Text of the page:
For the second time in three years, the ACC tournament title will come down to a matchup between Virginia and North Carolina, who will meet Saturday night at the Barclays Center.
The ACC championship starts at 8:30 p.m. ET and will be broadcast nationally on ESPN. If you don’t have cable or can’t get to a TV, you can watch the game live on your computer, phone or other streaming device by signing up for one of the following cable-free, live-TV streaming services:
Hulu With Live TV: In addition to their extensive Netflix-like streaming library, Hulu now also offers a bundle of live channels, including ESPN. You can sign up for “Hulu with Live TV” right here, and you can then watch a live stream of the game on your computer via the Hulu website, or on your phone, tablet or streaming device via the Hulu app.
DirecTV Now: ESPN is included in all of DirecTV Now’s four main channel packages. You can sign up for a free 7-day trial no matter what package you choose, plus you can get a free Amazon Fire TV if you prepay two months. Once signed up, you can watch the game live on your computer via the DirecTV Now website, or on your phone, tablet or streaming device via the DirecTV Now app.
Sling TV: ESPN is included in the “Sling Orange” channel package. You can sign up for a free 7-day trial, and you can then watch the game live on your computer via the Sling TV website, or on your phone, tablet or streaming device via the Sling TV app.
Note: You can also watch the game on your computer via ESPN.com, or on your phone, tablet or streaming device via the WatchESPN app. You’ll need to sign in to a TV provider to watch this way, but you can use your Hulu, DirecTV Now or Sling TV credentials to do that.
Transition vs tempo. The Tar Heels, who average 71.3 possessions per game, love to push the pace. The Cavaliers, who average a molasses-like 59.6 possessions per game, prefer to slow things down and frustrate opponents with their physical, pack-line defense. That strategy has generally worked against the Heels, as Virginia has won five of the last eight head-to-head matchups, including the lone meeting this year, which came at Chapel Hill.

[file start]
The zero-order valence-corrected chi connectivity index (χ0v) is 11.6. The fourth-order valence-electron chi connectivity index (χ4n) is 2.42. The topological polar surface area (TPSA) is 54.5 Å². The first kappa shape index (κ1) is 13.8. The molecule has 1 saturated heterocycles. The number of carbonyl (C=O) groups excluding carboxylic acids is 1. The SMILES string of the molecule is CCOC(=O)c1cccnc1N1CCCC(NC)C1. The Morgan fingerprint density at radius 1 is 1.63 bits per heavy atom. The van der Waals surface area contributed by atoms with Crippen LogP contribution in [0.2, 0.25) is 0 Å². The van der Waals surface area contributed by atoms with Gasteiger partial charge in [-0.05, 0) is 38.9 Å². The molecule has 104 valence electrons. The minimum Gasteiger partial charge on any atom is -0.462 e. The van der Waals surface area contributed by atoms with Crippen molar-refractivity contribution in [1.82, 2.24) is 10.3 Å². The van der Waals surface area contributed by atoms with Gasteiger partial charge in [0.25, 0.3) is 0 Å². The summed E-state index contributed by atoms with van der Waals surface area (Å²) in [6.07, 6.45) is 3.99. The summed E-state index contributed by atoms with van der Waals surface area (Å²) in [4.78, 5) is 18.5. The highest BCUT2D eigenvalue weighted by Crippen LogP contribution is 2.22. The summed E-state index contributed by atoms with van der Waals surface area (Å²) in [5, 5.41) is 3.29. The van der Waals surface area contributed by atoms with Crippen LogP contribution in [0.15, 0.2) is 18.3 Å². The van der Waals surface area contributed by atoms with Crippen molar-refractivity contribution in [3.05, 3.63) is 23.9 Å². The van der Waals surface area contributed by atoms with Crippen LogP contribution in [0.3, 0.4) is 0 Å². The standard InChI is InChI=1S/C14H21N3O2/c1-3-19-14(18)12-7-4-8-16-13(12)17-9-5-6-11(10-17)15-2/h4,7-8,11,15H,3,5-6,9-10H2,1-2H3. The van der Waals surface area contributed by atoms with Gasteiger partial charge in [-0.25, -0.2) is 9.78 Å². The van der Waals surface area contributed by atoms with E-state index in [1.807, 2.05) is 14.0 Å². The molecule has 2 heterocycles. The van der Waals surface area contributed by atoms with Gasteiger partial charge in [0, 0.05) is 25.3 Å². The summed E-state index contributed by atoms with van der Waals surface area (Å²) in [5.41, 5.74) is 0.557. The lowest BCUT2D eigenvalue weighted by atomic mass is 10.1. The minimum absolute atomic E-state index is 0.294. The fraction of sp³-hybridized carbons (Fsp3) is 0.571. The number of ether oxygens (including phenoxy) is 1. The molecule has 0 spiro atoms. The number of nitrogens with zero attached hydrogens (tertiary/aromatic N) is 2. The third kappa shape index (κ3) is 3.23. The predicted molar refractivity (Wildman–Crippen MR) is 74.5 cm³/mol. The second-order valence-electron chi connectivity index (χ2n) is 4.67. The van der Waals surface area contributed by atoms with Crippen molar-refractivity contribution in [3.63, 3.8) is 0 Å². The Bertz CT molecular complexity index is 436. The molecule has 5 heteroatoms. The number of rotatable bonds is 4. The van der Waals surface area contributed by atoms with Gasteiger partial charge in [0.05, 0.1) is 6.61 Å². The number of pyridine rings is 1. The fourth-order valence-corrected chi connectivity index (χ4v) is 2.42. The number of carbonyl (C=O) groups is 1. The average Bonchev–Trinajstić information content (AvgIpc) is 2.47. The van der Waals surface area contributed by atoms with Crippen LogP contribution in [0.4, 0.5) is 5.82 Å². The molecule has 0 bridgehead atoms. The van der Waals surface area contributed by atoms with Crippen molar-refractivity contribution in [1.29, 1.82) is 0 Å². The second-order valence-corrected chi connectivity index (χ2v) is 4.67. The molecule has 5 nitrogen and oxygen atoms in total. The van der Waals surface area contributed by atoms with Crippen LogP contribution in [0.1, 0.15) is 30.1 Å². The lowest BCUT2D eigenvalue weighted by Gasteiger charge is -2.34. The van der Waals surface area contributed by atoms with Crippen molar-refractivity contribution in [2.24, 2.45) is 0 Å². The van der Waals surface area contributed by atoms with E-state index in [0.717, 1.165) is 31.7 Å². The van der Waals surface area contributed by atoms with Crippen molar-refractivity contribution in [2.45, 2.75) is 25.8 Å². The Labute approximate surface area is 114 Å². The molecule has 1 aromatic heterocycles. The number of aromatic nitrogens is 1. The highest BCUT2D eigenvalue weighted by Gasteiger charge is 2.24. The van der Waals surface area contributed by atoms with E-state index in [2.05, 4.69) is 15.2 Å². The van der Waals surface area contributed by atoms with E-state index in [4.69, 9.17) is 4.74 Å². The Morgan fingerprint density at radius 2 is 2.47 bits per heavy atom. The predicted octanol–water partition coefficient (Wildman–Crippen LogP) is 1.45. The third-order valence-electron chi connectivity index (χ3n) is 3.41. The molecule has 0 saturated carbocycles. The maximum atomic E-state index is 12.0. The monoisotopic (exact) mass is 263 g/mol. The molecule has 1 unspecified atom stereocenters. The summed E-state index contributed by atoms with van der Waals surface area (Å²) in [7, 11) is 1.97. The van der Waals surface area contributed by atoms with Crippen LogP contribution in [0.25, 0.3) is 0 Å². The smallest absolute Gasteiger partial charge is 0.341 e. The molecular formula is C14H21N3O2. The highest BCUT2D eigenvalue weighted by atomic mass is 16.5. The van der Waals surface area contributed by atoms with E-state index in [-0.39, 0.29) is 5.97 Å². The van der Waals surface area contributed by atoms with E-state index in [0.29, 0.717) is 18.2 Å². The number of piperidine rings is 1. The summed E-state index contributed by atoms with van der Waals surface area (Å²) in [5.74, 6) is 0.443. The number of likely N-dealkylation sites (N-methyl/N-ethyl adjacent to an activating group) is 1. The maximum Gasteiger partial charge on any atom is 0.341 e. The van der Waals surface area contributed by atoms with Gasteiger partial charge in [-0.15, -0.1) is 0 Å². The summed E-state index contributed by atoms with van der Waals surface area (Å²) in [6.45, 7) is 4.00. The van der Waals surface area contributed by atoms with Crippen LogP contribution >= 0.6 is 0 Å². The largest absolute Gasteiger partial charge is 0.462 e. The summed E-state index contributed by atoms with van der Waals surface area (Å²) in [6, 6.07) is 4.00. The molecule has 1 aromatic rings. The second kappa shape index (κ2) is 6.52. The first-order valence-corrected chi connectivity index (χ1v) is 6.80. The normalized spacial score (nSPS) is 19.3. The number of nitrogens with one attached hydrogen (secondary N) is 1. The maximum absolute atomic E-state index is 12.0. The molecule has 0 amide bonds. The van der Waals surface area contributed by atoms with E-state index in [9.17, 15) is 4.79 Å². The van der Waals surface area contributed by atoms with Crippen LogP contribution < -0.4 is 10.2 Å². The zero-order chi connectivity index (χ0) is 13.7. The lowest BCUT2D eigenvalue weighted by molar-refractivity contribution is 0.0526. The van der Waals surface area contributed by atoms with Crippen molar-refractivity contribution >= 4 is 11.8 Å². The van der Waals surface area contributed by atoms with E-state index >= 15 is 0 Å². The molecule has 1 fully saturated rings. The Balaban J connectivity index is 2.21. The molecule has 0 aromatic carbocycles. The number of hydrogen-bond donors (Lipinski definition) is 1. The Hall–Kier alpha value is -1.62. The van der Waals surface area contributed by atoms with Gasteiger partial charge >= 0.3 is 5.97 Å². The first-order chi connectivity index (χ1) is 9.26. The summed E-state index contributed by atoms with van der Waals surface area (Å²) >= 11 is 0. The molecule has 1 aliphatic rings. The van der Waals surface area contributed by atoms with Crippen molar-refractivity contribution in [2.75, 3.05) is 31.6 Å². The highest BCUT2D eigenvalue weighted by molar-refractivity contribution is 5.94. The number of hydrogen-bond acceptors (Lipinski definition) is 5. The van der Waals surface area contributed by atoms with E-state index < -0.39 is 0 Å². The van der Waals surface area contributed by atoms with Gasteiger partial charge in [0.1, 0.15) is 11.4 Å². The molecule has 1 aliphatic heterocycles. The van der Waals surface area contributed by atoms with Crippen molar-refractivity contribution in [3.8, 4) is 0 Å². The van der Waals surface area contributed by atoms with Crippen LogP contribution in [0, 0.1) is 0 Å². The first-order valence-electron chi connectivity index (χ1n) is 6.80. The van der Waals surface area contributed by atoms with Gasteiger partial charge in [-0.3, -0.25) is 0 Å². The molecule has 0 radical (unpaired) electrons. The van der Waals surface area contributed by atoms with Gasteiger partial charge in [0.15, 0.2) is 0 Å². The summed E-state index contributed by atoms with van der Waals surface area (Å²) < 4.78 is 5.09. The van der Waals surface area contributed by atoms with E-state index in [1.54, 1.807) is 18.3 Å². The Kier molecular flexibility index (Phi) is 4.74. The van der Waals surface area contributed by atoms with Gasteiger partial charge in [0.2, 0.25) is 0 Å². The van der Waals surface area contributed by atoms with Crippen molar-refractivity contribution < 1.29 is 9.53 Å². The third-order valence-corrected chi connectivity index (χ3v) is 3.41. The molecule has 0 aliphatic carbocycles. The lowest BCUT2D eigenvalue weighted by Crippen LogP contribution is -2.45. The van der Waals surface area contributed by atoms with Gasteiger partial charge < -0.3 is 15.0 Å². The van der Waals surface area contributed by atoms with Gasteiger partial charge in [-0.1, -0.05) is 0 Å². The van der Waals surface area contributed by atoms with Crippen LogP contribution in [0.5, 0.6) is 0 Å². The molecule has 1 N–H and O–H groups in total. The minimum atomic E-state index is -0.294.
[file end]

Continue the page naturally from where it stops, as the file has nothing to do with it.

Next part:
“They’re the No. 1 team in the country,” North Carolina coach Roy Williams said. “They are the No. 1 team unanimously, and they beat us by 77 points or whatever. So we’ve got to go in there and try to play the perfect game and play as close as we can possibly play to that, then we’ll have a chance to win.”
Virginia only won by 12 during that first matchup, but 12 can often feel like 77 against the Cavaliers, who own one of the best defensive efficiencies in the KenPom era (data goes back to 2002). They also won the battle of tempo in that one, as they controlled the pace and limited the Heels to just 59 offensive possessions, which was by far their lowest of the season.
But while scoring points against Virginia is often about as easy as beating The Rock in an arm-wrestling match, North Carolina’s recent defensive play should leave room for optimism. The Heels held Duke, one of the best offensive teams in the country, to just 0.96 points per possession in the semifinals on Friday, and that’s a number that would look even better if they didn’t lose focus in the final five minutes of the game.
Virginia is regarded as the best team in the country for a reason. They’ve lost one game since December 6, and that was a one-point defeat in overtime against Virginia Tech. It takes near perfection to beat them, but with the way North Carolina is playing on both ends of the court, with their ability to create second chances on the offensive glass, and with the jump Theo Pinson had made over the last month, they have the pieces to challenge the Cavaliers as well as anyone.
Both of these teams have greater aspirations than an ACC tournament title, but that won’t make it any less entertaining.